More than half of Canadians have a social media profile, according to 2009 numbers from Ipsos Reid, and a recent Nielsen study concluded that Americans spend more time using social networks than they do on e-mail. LinkedIn is the largest professional network for business people, with 80 million users worldwide as of October 2010. Yet most of those 80 million are using only part of the site’s power. The LinkedIn experience starts with completing your profile.
Tip one: you are permitted 2,000 characters for the description of each work experience, so use every single character. This is your branding. For example, half of my work these days is focused on sustainability, so on my profile one section focuses solely on sustainability. On top of describing recent clients and providing links to streaming interviews, the section lists consultants and authors with whom I share a focus or skill set. So, for instance, if you search “David Suzuki” my profile will come up in the results, because I list Suzuki as a kindred expert.
Tip two: once your profile is complete, begin connecting with others by uploading your contacts from Outlook or Gmail. But a word of caution: I’ve met thousands of people over my two-decade career as a journalist and I can’t remember them all, which means not all of them will remember me. So personalize your invitations. For instance: “We met at the Consumer Electronics Show in Las Vegas, and I write for Backbone magazine in Canada.” Sending even a simple sentence rather than LinkedIn’s standard request will greatly increase your connection rate.
At the top right of the screen is a search box. To the left is a pull-down menu allowing you to search for People, Jobs, Groups, etc.
Tip three: use Advanced People Search to find relevant people. (Select People and click on Advanced.) To help market a recent Toronto conference on sustainability, I put “Sustainability” in the Title search field, selected Canada, entered my postal code and set the Within field to 160 km. What came back was 372 professionals in the Toronto area. This was the perfect target group.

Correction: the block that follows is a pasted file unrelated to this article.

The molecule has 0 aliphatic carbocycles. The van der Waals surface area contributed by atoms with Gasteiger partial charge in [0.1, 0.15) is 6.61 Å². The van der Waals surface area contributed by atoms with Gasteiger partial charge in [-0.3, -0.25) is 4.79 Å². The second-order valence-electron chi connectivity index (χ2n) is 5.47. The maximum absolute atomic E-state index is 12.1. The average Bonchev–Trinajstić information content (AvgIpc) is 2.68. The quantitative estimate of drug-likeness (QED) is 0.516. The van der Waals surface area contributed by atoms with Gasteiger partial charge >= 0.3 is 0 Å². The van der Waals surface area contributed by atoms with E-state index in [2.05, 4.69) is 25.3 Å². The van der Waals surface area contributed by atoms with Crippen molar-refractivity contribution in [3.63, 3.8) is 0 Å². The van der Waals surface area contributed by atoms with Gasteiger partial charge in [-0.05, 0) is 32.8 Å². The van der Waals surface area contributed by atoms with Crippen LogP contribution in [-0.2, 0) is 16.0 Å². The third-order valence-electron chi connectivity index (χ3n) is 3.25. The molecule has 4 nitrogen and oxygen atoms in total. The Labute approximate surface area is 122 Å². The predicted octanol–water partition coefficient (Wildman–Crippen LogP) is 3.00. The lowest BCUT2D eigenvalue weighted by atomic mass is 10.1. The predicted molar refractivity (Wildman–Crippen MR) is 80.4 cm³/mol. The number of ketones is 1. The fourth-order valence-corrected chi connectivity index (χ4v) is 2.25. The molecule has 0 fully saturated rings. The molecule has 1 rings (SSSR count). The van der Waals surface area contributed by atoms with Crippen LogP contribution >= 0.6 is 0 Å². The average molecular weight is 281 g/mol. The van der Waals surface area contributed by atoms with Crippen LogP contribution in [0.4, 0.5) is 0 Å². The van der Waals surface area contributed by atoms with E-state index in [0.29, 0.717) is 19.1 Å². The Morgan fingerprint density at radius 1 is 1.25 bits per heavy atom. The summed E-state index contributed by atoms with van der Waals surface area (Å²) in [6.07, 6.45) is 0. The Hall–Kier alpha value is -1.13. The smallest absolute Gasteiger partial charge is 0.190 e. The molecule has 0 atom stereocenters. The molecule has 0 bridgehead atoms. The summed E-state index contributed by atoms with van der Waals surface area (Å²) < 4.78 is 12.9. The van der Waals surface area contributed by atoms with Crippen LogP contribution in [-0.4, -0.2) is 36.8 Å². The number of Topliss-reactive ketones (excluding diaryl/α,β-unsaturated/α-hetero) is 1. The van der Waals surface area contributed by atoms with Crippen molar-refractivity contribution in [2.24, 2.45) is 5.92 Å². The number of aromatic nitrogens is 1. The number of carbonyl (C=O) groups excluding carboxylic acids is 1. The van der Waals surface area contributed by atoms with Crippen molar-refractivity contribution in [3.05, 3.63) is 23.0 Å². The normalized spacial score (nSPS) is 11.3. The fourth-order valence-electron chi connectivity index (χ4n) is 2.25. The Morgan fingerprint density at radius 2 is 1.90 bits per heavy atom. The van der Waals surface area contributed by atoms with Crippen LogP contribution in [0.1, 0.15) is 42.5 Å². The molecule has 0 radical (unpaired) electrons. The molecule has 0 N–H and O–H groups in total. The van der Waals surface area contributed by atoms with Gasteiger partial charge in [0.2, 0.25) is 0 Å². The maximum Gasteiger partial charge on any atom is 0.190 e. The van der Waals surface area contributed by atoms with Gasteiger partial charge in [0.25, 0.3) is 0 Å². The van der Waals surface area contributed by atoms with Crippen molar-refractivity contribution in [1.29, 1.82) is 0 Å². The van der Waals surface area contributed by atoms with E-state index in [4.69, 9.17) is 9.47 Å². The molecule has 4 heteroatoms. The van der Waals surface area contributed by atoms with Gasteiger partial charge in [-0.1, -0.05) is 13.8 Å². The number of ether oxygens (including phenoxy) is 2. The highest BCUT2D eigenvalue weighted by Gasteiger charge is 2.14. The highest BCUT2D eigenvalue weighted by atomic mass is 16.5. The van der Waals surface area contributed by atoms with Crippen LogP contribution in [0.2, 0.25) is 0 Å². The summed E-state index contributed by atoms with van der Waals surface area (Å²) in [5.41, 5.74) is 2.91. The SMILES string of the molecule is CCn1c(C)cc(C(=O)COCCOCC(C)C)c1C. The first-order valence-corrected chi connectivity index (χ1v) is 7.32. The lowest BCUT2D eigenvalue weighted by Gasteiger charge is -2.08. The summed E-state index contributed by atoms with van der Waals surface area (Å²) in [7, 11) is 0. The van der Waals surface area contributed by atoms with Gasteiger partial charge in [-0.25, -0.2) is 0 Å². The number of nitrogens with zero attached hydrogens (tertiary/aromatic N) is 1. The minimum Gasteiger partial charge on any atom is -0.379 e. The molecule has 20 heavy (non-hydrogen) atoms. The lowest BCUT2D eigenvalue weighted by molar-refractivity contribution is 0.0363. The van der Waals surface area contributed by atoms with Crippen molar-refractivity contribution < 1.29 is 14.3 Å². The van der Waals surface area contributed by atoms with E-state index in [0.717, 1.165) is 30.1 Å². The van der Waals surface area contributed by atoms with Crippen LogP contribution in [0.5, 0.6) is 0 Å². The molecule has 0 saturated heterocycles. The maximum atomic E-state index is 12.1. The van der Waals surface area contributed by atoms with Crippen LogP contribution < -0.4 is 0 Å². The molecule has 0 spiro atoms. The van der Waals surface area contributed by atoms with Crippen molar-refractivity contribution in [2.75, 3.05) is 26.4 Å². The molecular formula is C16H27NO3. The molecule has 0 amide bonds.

If you use the free version of LinkedIn you can only see 100 results at a time, but there’s an easy workaround: tighten the search area to 15 km and then pick a postal code on the East side of Toronto and then one on the West. You can further tighten the results by focusing on certain industries or levels of seniority within the organization.
Tip four: you can also use LinkedIn to follow companies. By entering “Intel” in the company field in the advanced search I find 94,541 results within my contact network. In my search, I also get the invitation to “Check out the Intel Corporation Company Profile.” Clicking that allows me to follow Intel. The first tab shows me how many Intel employees are in my network, the second Intel’s new hires and the third the total number of Intel employees.
This is a great tool for competitive intelligence. If Intel starts hiring all sorts of engineers in a particular field, I can infer the company’s strategic intent. In April 2010 news that Apple had acquired chip designer Intrinsity broke in The New York Times because Intrinsity employees had started to list Apple as their employer on LinkedIn.
Many members do not use the full potential of LinkedIn, and that may be hurting their career planning and job search efforts.
Jim Harris is the author of Blindsided, a number one international bestseller published in 80 countries worldwide. He speaks at 40 conferences a year around the world. You can reach him through LinkedIn or through his Web site at www.jimharris.com